Antique Mechanical Computers – Part 2: 18th and 19th Century Mechanical Marvels (Aug, 1978)
Be sure to check out Part 1.
Antique Mechanical Computers Part 2: 18th and 19th Century Mechanical Marvels
Dr James M Williams
58 Trumbull St
New Haven CT 06510
In “Part 1: Early Automata,” page 48, July 1978 BYTE, we traced the development of antique mechanical computers up to the middle of the 18th century, and described such devices as Vaucanson’s mechanical duck. Now we continue with a discussion of talking, writing and music playing automata of the 18th and 19th centuries. (The discussion is not meant to be an exhaustive one, of course, since that would be beyond the scope of this series.) Later Automata.
About the Cover: Pascal’s Triangle (Aug, 1978)
This reminds me of XKCD’s Map of Online Communities.There was a time when Pascal seemed like it was the ascendant language, just before C just zoomed on by and took over the world. I remember reading the Inside Macintosh books when I was a kid and thinking, shit, I’m going to have to learn this Pascal thing.
About the Cover
by Carl Helmers
It is rare when one can indulge in one’s prejudices with relative impunity, poking a bit of good humored fun to make a point. The design of the cover, entitled “Pascal’s Triangle” provided just such an opportunity. The cover was executed by Robert Tinney, but the prejudices are all mine and were given to him as a fairly detailed script. The point is that Pascal is here, it is consistent with use by small computers, such as many readers own, and it is available in the form of the UCSD software system at quite a nominal charge above the cost of the hardware required.
THE CATS-EYE VIEW OF COLOR (May, 1982)
Jayessel: this reminded me of the stuff you did with your IIe.
THE CATS-EYE VIEW OF COLOR
The CBX Series: affordable, intelligent color imaging systems
The CBX subsystem interfaces with your PDP-11 ,* LSI-11* or other computer to provide high resolution imaging capabilities. With the optional frame grabber and television camera, you digitize full-color images from any source, using a computer-controlled color filter system.
The First Ten Years of Amateur Computing (Jul, 1978)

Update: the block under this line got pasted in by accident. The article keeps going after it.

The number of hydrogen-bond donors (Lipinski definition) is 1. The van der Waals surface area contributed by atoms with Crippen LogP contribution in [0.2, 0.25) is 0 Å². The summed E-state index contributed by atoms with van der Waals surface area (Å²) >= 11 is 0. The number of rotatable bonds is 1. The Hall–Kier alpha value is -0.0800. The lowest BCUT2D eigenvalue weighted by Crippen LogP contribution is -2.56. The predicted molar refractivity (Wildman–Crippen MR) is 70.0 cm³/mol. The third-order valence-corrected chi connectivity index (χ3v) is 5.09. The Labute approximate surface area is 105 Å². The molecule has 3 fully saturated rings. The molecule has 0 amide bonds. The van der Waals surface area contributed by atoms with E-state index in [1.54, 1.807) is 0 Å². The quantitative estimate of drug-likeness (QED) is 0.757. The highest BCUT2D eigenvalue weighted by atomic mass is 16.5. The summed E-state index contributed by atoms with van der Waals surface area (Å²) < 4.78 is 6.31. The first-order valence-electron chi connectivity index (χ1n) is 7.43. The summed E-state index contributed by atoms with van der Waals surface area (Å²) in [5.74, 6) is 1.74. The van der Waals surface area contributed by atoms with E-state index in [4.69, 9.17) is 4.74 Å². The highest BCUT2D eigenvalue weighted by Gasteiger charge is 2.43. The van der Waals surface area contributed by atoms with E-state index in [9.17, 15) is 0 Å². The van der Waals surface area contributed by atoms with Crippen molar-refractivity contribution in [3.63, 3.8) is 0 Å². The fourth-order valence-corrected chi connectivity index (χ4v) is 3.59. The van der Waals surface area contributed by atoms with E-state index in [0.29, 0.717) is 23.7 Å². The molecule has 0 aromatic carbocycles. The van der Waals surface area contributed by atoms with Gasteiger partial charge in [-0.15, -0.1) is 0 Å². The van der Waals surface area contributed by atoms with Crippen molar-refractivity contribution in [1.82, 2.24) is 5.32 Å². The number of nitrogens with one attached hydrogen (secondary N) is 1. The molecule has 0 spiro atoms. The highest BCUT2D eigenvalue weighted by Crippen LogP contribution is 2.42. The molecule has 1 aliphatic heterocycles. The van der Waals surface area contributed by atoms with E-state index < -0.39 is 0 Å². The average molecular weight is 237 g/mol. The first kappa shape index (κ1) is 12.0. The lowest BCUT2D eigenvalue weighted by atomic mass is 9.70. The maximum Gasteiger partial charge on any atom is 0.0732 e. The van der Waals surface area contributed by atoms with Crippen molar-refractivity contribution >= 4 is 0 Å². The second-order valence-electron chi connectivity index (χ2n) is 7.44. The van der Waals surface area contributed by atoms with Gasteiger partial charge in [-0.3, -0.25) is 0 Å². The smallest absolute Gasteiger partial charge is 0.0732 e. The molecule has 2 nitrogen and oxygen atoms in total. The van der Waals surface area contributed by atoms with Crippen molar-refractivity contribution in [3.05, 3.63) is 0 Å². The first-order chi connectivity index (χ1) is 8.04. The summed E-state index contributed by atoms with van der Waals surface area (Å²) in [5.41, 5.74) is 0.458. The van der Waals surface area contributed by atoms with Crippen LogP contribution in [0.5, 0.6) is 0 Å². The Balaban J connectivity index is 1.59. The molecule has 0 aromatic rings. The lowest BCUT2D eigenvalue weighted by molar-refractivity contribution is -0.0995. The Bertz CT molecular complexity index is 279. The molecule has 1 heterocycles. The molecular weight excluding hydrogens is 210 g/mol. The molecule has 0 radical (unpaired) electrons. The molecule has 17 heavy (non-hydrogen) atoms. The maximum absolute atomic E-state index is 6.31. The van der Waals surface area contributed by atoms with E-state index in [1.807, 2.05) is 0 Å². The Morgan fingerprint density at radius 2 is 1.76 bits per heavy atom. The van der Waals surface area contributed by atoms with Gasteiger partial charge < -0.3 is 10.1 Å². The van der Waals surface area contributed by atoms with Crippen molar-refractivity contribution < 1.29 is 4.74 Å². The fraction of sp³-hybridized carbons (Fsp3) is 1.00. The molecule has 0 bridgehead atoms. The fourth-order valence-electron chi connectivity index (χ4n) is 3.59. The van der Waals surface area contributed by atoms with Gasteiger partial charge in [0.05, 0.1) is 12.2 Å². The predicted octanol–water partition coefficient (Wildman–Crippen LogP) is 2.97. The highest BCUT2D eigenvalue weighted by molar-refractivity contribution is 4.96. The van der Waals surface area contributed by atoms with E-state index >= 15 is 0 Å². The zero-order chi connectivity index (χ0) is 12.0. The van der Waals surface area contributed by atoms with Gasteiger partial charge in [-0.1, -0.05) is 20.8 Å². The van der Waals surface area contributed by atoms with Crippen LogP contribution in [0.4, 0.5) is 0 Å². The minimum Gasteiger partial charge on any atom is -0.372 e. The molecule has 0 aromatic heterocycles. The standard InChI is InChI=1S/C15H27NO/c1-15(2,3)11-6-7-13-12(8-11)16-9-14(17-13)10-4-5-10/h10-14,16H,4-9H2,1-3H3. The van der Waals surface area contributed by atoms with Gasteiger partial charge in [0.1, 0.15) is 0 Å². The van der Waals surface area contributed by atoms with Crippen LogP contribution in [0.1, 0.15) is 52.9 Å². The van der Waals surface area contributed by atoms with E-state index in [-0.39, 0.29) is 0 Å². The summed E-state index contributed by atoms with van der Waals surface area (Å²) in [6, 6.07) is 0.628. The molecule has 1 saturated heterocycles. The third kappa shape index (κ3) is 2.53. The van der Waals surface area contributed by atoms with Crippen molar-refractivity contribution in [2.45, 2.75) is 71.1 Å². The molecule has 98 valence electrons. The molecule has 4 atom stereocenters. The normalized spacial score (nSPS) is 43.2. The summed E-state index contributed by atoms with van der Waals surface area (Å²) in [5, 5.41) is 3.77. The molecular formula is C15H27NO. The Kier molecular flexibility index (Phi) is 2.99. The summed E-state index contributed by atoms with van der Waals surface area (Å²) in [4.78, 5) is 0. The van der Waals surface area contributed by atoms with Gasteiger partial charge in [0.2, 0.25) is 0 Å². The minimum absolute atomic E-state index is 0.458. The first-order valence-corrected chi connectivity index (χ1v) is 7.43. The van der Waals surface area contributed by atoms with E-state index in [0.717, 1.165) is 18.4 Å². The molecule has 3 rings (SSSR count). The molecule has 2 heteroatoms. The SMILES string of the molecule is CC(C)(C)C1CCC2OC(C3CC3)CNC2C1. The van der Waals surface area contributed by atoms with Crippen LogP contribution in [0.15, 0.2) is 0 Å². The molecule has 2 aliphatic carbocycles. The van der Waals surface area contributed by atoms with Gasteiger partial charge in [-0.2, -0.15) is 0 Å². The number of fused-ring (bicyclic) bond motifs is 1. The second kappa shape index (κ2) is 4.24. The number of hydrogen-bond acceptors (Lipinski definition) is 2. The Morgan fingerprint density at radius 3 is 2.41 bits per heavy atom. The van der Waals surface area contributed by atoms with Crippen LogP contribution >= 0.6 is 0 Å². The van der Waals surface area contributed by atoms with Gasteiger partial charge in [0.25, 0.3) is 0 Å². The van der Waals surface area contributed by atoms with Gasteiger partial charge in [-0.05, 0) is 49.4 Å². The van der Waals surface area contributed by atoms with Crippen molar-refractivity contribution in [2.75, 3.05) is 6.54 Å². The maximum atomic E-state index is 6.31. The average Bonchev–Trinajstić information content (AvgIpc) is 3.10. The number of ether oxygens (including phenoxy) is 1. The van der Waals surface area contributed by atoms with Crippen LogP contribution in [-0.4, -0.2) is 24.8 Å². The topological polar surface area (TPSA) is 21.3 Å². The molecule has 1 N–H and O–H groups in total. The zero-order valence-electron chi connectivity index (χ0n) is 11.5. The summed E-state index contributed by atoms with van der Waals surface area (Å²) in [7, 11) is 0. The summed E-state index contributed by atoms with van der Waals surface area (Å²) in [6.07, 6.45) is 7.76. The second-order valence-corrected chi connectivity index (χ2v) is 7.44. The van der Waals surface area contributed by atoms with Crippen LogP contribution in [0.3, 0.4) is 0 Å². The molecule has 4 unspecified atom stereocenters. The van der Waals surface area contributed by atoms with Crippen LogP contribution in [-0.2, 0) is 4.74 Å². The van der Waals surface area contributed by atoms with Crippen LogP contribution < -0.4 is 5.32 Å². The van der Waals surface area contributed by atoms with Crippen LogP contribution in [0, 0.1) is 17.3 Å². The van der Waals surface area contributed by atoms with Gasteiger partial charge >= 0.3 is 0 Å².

“1977 marked the introduction of the fourth generation of microprocessors. In fact, these devices now could be called microcomputers in a single integrated circuit. These new devices include the complete microprocessor, read only memory, programmable memory, and IO circuitry on one chip. A minimum of support logic is required.”
For a bit of a comparison, check out the ridiculous amount stuff crammed into a Texas Instruments OMAP 5 processor that’s designed for cell phones.
Also, you have to check out the picture of Roger Amidon’s computer “Spider” on the fourth page.
The First Ten Years of Amateur Computing
Sol Libes President, Amateur Computer Group of New Jersey
995 Chimney Ridge
Springfield NJ 07081
Most people I meet are under the mistaken notion that personal computing started only two or three years ago, with the introduction of the Altair 8800 by MITS. Nothing could be further from the truth. In fact, the amateur computing hobby was then almost ten years old.
I therefore decided to write this article to set the record straight, give credit to the early pioneers in this hobby and shed some light on the early history of microprocessors.
Hayes Modem (Apr, 1978)
My first modem was an external 300 baud Hayes connected to an Apple IIc (there was no place inside to stick one). Man, even in 1987 300 buad was slow. It was easy to out type the display. Later, in high school I ran my own BBS, on a Supra 14.4, one of the fancy ones with the vacuum fluorescent display. I still cringe when I think about all of the hours I spent tweaking the Hayes initialization string to get everything working right.
modem / ‘mo • dam / [modulator + demodulator] n – s : a device for transmission of digital information via an analog channel such as a telephone circuit.
Those of us who live on the North American continent are blessed with an incredible non-natural resource consisting of a gigantic web of tiny copper wires linking virtually all of our homes and businesses together into the greatest telecommunications network in history. The Bell System and over 1600 independent telephone companies have been stringing wires and microwaves nearly everywhere for up to 100 years. Now, the 80-103A Data Communications Adapter brings this amazing network to S-100 Micro Computers.